Angela Carter’s The Passion of New Eve is a kaleidoscopic trip of a novel that weaves together magic realism, feminism, post-feminism and mythos with a richly allusive narrative voice The Observer aptly describes as “pyrotechnic.” Carter begins by introducing protagonist and narrator Evelyn, a young British professor who moves to New York City in hopes of taking on a new university post. We learn little about him except his boyhood passion for the film star Tristessa, a preoccupation that reveals much about his attitude towards women. He adores Tristessa for her tragic beauty and cinematic sufferings. Indeed, he loses interest in her when in response to his fan letter, MGM sends him a smiling photograph of Tristessa, insisting that “her allure had lain in the tragic and absurd heroism with which she had denied real life” (3). Her denial of reality is also essential to Evelyn’s passion for Tristessa. He describes her as “pure mystification,” her existence “only notional,” and lauds her as “beautiful as only things that don’t exist can be” (2).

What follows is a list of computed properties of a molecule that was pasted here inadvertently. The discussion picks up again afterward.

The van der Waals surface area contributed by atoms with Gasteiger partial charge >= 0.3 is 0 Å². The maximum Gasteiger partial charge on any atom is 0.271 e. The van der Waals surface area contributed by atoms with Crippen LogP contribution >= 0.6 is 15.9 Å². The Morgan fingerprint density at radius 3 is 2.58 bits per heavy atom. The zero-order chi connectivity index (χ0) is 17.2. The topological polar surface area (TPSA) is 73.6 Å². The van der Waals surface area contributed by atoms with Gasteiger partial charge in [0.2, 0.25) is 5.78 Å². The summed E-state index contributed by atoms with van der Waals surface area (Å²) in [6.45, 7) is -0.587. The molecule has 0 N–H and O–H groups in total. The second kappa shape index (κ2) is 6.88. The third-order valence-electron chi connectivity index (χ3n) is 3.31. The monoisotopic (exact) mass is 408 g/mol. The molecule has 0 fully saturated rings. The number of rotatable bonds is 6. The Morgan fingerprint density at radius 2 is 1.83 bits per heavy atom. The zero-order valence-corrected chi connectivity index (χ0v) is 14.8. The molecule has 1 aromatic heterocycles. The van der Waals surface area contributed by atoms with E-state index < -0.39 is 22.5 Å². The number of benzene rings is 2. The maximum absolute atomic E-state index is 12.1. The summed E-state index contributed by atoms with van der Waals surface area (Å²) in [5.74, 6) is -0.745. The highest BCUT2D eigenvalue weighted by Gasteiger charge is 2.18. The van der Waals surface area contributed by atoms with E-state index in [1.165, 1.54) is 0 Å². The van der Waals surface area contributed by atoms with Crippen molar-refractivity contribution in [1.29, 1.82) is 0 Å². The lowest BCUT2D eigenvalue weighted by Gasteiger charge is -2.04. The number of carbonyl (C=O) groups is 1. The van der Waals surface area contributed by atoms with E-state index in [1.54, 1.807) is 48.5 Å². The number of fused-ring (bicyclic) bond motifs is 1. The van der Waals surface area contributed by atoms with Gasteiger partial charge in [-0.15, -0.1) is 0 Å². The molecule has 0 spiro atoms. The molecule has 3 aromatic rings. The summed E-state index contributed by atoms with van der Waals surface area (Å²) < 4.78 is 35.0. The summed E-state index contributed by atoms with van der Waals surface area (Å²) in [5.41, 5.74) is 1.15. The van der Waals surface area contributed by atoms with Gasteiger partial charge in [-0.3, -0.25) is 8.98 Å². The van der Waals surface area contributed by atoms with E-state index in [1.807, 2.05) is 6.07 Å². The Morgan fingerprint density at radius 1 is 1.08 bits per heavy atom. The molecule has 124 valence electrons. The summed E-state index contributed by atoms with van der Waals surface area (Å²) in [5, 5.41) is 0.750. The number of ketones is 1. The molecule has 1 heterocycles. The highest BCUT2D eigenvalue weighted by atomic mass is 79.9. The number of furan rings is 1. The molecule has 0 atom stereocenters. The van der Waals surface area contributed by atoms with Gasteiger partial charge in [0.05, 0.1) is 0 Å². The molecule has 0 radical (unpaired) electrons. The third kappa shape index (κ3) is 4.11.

He views the woman in real life in a similarly fragmented light, focusing only on certain traits and viewing them as personifications of principles rather than living, breathing people. Shortly after his arrival in New York, Evelyn meets Leilah, who intoxicates him with lust the first time he sees her, driving him to follow her through the city’s rat-infested streets. When he reaches her, she wordlessly agrees to have sex with him and the two begin a short-lived fling. She is described more as metaphor than person: a girl of apparent African descent, she is characterized as “negritude, the state of darkness,” “dissolution,” and “the profane essence of the death of cities” (10, 14). Nearly all the remaining descriptions of Leilah focus on either sexualized physicality—“her tense and resilient legs” and “fetishistic heels six inches high”—or the childlike, unconscious, nearly animal state that so draws Evelyn to her, including “her speech [which] contained more expostulations than sentences” and which sometimes made her sound “more like a demented bird than a woman” and her “drugged smile” (15). Unsurprisingly, Leilah is not quoted, her voice described but never heard.